More than 600 show up in Salt Lake City to rally against Prop. 8

This is an archived article that was published on in 2008, and information in the article may be outdated. It is provided only for personal research purposes and may not be reprinted.

Forget Joe the Plumber. Never mind Joe 6-pack. This election, says one Provo mom of two gay children, has spawned yet another political icon: "Mother bears who defend their cubs."

Millie Watts, who has six kids total, rallied Mormon mothers and their gay and straight, LDS and non-LDS, allies for a candlelight vigil Sunday night in protest of California's Proposition 8. If it passes Tuesday, the ballot measure would eliminate the right of same-sex couples to marry in the Golden State.

More than 600 people attended the vigil at Salt Lake City's Library Square, despite drizzling rain. A satellite event in St. George drew 100-plus.

Watts greeted the Salt Lake crowd with tears.

"I am so touched that you would be here," she said. "This is what happens when people in California say mean things about our gay kids. The mothers come out of the closet."

Watts organized the event after a four-hour lunch with some friends, who also are LDS and mothers of gay children. She said she has felt "disappointment and betrayal" from the actions taken by the LDS Church to get Prop. 8 passed. The campaign, she said, is "dividing families."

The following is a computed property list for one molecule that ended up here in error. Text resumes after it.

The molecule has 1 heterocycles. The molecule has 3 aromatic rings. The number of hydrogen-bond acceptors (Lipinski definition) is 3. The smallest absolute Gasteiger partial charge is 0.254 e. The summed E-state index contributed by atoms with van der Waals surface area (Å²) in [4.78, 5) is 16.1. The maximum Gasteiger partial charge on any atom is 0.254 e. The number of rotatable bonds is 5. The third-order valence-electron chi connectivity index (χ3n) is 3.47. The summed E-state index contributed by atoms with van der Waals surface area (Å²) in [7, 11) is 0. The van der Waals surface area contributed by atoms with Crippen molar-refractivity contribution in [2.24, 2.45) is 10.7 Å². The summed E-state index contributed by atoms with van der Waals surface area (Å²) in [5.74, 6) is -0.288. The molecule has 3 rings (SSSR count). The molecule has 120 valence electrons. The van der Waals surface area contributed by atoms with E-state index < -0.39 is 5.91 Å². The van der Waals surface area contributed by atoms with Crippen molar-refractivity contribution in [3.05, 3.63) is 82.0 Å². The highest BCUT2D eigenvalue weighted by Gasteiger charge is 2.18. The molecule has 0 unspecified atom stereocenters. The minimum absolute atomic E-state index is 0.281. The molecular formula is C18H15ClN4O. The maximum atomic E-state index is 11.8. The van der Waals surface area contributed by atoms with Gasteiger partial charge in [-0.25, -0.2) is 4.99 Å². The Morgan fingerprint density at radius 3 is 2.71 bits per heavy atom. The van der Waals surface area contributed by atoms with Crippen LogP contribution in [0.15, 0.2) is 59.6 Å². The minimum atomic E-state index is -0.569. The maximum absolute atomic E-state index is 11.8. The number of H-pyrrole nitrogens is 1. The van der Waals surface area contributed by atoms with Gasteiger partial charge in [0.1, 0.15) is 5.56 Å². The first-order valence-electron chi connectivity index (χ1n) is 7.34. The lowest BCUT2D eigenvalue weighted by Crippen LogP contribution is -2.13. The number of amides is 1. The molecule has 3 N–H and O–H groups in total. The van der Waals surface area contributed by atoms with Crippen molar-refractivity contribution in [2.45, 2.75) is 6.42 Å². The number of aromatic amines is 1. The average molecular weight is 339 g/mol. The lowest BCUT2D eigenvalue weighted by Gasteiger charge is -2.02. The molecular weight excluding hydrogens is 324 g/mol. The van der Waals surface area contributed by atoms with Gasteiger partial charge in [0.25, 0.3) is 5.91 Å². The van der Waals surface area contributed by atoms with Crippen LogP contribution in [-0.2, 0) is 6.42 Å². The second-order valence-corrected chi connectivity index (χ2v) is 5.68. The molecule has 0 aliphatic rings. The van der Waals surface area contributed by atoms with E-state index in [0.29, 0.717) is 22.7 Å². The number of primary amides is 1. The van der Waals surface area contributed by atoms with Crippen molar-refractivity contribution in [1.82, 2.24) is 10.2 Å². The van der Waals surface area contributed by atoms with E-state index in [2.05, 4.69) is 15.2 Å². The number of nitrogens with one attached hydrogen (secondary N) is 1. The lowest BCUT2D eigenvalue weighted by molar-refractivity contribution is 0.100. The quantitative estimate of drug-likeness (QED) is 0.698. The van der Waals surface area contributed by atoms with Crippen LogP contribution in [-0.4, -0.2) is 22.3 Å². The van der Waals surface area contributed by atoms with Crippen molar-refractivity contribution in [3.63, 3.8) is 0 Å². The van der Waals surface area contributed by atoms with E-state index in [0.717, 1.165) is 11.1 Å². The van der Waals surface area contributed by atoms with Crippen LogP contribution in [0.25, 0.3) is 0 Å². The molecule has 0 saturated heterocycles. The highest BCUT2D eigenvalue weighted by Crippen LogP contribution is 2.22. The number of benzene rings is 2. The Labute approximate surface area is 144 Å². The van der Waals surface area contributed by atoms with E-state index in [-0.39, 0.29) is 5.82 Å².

Billie Christiansen traveled from Kaysville to attend the rally with her husband and two daughters. Her 22-year-old, gay son, Alex Lewis, moved to San Francisco last month, but she wanted to be there to support him and other LDS families who are struggling to accept gay children.

Even at age 3, she sensed her child was gay. As an LDS mom, she believed being gay was "wrong," and she tried to change him. When he wanted to play with his sister's Barbies, Christiansen signed him up for soccer. When he tried to help her bake cookies, she rounded up fishing poles.

"I was hard on him. I had so much guilt," she said, but later, her worldview shifted, after he formally came out at age 18. "We're so grateful that we've accepted him now. We knew there wasn't a finer person. He didn't choose [to be gay]."

But the conflict was part of the reason she quit attending LDS services. Her daughter, 21-year-old Tiffany Lewis, still practices the faith, and she voiced whole-hearted support for her brother.

"Everyone should have equal rights," she said holding a candle in opposition of Prop. 8. "You can't help who you love. People deserve to be together."

Linda Barney, part of Watts' band of Mormon moms who spoke at the event, said her heart "reaches out to young Californians, teens who are not out of the closet who are alone ... listening to hateful [rhetoric]."

"They need to hear from us," she said. "They need to know there are people with loving hearts."

Salt Lake City resident Erik Steffensen, who is gay, was impressed by the large turnout. His mother, Kathryn Steffensen, spoke at the rally.

"To realize you're part of more people than you see in your daily life, that we do have allies in the straight community," he said, "is really meaningful."